The building blocks of protein are called amino acids. There are 20 different types of amino acids that the human body needs to function correctly. Eleven of these amino acids are produced naturally in the body, while the other nine need to be acquired by consuming food.
The amino acids that are made from chemicals already found within the human body are called non-essential amino acids. Amino acids that cannot be made naturally are called essential amino acids. The digestive system breaks down consumed protein into their amino acids so they can enter the blood stream. Once in the bloodstream, cells utilize the amino acids as building blocks to create various proteins.
While the majority of crops that are grown for human consumption contain some essential amino acids, soy products and animal sources of protein contain all the essential amino acids; these products include: eggs, milk, meat, poultry, fish and other seafood.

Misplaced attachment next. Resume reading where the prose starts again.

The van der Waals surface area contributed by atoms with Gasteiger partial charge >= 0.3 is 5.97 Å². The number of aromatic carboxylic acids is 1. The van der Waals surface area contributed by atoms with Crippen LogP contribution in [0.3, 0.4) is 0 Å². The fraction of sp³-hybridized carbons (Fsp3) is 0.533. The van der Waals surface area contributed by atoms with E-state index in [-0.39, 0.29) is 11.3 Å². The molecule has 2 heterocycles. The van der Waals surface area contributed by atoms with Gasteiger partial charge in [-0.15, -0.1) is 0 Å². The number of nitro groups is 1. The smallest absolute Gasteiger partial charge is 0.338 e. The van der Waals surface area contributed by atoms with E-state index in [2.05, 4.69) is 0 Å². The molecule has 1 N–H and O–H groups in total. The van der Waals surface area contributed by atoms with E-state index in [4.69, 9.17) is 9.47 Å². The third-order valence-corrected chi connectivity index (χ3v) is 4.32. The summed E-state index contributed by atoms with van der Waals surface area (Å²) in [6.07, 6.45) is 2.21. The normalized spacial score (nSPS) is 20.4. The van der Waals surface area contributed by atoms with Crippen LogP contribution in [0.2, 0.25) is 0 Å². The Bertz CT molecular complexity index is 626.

The proteins that are created from amino acids handle incredibly important life functions. Some proteins contribute to the structural elements of a cell, while others are used to bind cells into tissues. Proteins take the form of antibodies to protect from diseases and interferon to fight off viruses. If the human body does not acquire enough essential amino acids from food consumption to create the necessary proteins, the body is susceptible to many shortcomings. Potential problems from lack of amino acids includes: a weakened immune system, a decrease in hormone production and the breakdown of muscle tissues.